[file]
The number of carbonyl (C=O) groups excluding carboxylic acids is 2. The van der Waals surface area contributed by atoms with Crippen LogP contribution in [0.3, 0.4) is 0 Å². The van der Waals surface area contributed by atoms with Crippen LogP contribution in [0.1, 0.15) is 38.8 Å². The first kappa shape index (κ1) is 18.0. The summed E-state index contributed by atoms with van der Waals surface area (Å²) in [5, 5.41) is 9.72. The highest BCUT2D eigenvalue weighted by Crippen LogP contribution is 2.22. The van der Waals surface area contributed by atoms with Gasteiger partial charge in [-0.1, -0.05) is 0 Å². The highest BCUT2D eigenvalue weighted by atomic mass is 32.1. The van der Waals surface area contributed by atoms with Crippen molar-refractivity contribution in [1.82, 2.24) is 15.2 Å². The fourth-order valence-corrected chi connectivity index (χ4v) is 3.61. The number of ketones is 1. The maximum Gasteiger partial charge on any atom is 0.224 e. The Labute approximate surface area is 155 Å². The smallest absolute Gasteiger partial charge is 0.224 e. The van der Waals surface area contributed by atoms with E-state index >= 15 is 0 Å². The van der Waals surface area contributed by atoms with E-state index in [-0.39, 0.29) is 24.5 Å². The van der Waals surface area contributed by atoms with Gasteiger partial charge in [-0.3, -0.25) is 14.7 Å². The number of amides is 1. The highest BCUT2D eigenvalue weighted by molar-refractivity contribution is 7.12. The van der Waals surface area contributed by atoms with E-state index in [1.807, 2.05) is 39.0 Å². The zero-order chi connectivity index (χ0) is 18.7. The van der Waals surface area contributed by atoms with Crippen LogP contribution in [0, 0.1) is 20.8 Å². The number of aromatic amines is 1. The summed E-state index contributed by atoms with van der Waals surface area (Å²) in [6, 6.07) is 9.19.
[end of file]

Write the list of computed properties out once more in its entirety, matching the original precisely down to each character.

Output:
The number of carbonyl (C=O) groups excluding carboxylic acids is 2. The van der Waals surface area contributed by atoms with Crippen LogP contribution in [0.3, 0.4) is 0 Å². The van der Waals surface area contributed by atoms with Crippen LogP contribution in [0.1, 0.15) is 38.8 Å². The first kappa shape index (κ1) is 18.0. The summed E-state index contributed by atoms with van der Waals surface area (Å²) in [5, 5.41) is 9.72. The highest BCUT2D eigenvalue weighted by Crippen LogP contribution is 2.22. The van der Waals surface area contributed by atoms with Gasteiger partial charge in [-0.1, -0.05) is 0 Å². The highest BCUT2D eigenvalue weighted by atomic mass is 32.1. The van der Waals surface area contributed by atoms with Crippen molar-refractivity contribution in [1.82, 2.24) is 15.2 Å². The fourth-order valence-corrected chi connectivity index (χ4v) is 3.61. The number of ketones is 1. The maximum Gasteiger partial charge on any atom is 0.224 e. The Labute approximate surface area is 155 Å². The smallest absolute Gasteiger partial charge is 0.224 e. The van der Waals surface area contributed by atoms with E-state index >= 15 is 0 Å². The van der Waals surface area contributed by atoms with E-state index in [-0.39, 0.29) is 24.5 Å². The van der Waals surface area contributed by atoms with Gasteiger partial charge in [-0.3, -0.25) is 14.7 Å². The number of amides is 1. The highest BCUT2D eigenvalue weighted by molar-refractivity contribution is 7.12. The van der Waals surface area contributed by atoms with E-state index in [1.807, 2.05) is 39.0 Å². The zero-order chi connectivity index (χ0) is 18.7. The van der Waals surface area contributed by atoms with Crippen LogP contribution in [0, 0.1) is 20.8 Å². The number of aromatic amines is 1. The summed E-state index contributed by atoms with van der Waals surface area (Å²) in [6, 6.07) is 9.19.